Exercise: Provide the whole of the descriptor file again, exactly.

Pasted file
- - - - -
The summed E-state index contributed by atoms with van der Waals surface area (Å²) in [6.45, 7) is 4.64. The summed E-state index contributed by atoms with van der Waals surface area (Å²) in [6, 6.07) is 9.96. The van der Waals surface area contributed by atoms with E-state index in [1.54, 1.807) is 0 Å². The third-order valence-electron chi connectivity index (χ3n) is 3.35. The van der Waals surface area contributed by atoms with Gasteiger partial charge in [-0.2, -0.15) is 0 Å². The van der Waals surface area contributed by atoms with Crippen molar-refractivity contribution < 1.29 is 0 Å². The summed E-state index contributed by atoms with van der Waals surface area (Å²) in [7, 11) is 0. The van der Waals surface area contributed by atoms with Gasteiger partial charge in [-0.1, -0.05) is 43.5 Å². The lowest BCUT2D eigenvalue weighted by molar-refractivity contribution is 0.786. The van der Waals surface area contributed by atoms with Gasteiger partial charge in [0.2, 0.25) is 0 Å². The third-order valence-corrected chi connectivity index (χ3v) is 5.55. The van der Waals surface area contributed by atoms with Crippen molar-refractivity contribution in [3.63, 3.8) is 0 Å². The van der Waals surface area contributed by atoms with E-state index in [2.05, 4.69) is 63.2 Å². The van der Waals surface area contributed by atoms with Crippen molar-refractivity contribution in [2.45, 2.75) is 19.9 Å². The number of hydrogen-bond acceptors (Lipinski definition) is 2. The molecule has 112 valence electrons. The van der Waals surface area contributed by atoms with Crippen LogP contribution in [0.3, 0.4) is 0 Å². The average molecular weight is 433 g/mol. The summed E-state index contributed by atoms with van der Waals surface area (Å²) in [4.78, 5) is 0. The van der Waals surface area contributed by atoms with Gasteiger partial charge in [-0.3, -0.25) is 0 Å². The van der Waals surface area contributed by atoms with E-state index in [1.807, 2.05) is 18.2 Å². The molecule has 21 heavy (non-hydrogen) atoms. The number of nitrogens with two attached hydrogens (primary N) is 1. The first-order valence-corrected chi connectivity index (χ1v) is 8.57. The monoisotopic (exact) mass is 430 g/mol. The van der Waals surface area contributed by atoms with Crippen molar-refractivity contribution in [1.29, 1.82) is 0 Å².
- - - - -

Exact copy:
The summed E-state index contributed by atoms with van der Waals surface area (Å²) in [6.45, 7) is 4.64. The summed E-state index contributed by atoms with van der Waals surface area (Å²) in [6, 6.07) is 9.96. The van der Waals surface area contributed by atoms with E-state index in [1.54, 1.807) is 0 Å². The third-order valence-electron chi connectivity index (χ3n) is 3.35. The van der Waals surface area contributed by atoms with Gasteiger partial charge in [-0.2, -0.15) is 0 Å². The van der Waals surface area contributed by atoms with Crippen molar-refractivity contribution < 1.29 is 0 Å². The summed E-state index contributed by atoms with van der Waals surface area (Å²) in [7, 11) is 0. The van der Waals surface area contributed by atoms with Gasteiger partial charge in [-0.1, -0.05) is 43.5 Å². The lowest BCUT2D eigenvalue weighted by molar-refractivity contribution is 0.786. The van der Waals surface area contributed by atoms with Gasteiger partial charge in [0.2, 0.25) is 0 Å². The third-order valence-corrected chi connectivity index (χ3v) is 5.55. The van der Waals surface area contributed by atoms with Crippen molar-refractivity contribution in [3.63, 3.8) is 0 Å². The van der Waals surface area contributed by atoms with E-state index in [2.05, 4.69) is 63.2 Å². The van der Waals surface area contributed by atoms with Crippen molar-refractivity contribution in [2.45, 2.75) is 19.9 Å². The number of hydrogen-bond acceptors (Lipinski definition) is 2. The molecule has 112 valence electrons. The van der Waals surface area contributed by atoms with Crippen LogP contribution in [0.3, 0.4) is 0 Å². The average molecular weight is 433 g/mol. The summed E-state index contributed by atoms with van der Waals surface area (Å²) in [4.78, 5) is 0. The van der Waals surface area contributed by atoms with Gasteiger partial charge in [-0.3, -0.25) is 0 Å². The van der Waals surface area contributed by atoms with E-state index in [1.807, 2.05) is 18.2 Å². The molecule has 21 heavy (non-hydrogen) atoms. The number of nitrogens with two attached hydrogens (primary N) is 1. The first-order valence-corrected chi connectivity index (χ1v) is 8.57. The monoisotopic (exact) mass is 430 g/mol. The van der Waals surface area contributed by atoms with Crippen molar-refractivity contribution in [1.29, 1.82) is 0 Å².